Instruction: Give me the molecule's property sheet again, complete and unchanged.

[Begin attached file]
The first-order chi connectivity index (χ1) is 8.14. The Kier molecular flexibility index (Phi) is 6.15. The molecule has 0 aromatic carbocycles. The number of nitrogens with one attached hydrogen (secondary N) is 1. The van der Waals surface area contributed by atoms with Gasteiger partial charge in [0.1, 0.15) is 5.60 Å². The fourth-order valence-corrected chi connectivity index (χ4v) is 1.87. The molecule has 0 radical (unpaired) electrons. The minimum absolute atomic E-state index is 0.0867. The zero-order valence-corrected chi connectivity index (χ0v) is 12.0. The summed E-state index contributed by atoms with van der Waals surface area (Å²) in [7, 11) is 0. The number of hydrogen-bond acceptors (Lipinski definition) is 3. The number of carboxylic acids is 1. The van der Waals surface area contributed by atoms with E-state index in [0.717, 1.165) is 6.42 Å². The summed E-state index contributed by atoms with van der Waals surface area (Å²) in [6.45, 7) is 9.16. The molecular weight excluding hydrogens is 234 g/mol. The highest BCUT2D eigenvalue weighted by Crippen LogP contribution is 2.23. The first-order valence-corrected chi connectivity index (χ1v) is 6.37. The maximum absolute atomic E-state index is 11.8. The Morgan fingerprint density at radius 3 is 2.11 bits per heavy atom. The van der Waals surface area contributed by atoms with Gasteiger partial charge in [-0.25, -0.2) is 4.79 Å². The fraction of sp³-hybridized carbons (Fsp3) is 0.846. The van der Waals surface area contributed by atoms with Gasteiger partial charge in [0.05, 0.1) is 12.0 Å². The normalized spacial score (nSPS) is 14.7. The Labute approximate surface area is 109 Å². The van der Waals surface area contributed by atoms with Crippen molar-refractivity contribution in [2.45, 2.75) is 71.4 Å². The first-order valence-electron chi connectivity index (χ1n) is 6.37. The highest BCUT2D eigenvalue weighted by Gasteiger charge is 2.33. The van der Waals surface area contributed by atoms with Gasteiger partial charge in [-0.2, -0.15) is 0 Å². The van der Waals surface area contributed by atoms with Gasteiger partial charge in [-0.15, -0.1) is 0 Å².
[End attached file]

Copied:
The first-order chi connectivity index (χ1) is 8.14. The Kier molecular flexibility index (Phi) is 6.15. The molecule has 0 aromatic carbocycles. The number of nitrogens with one attached hydrogen (secondary N) is 1. The van der Waals surface area contributed by atoms with Gasteiger partial charge in [0.1, 0.15) is 5.60 Å². The fourth-order valence-corrected chi connectivity index (χ4v) is 1.87. The molecule has 0 radical (unpaired) electrons. The minimum absolute atomic E-state index is 0.0867. The zero-order valence-corrected chi connectivity index (χ0v) is 12.0. The summed E-state index contributed by atoms with van der Waals surface area (Å²) in [7, 11) is 0. The number of hydrogen-bond acceptors (Lipinski definition) is 3. The number of carboxylic acids is 1. The van der Waals surface area contributed by atoms with E-state index in [0.717, 1.165) is 6.42 Å². The summed E-state index contributed by atoms with van der Waals surface area (Å²) in [6.45, 7) is 9.16. The molecular weight excluding hydrogens is 234 g/mol. The highest BCUT2D eigenvalue weighted by Crippen LogP contribution is 2.23. The first-order valence-corrected chi connectivity index (χ1v) is 6.37. The maximum absolute atomic E-state index is 11.8. The Morgan fingerprint density at radius 3 is 2.11 bits per heavy atom. The van der Waals surface area contributed by atoms with Gasteiger partial charge in [-0.25, -0.2) is 4.79 Å². The fraction of sp³-hybridized carbons (Fsp3) is 0.846. The van der Waals surface area contributed by atoms with Gasteiger partial charge in [0.05, 0.1) is 12.0 Å². The normalized spacial score (nSPS) is 14.7. The Labute approximate surface area is 109 Å². The van der Waals surface area contributed by atoms with Crippen molar-refractivity contribution in [2.45, 2.75) is 71.4 Å². The first-order valence-electron chi connectivity index (χ1n) is 6.37. The highest BCUT2D eigenvalue weighted by Gasteiger charge is 2.33. The van der Waals surface area contributed by atoms with Gasteiger partial charge in [-0.2, -0.15) is 0 Å². The van der Waals surface area contributed by atoms with Gasteiger partial charge in [-0.15, -0.1) is 0 Å².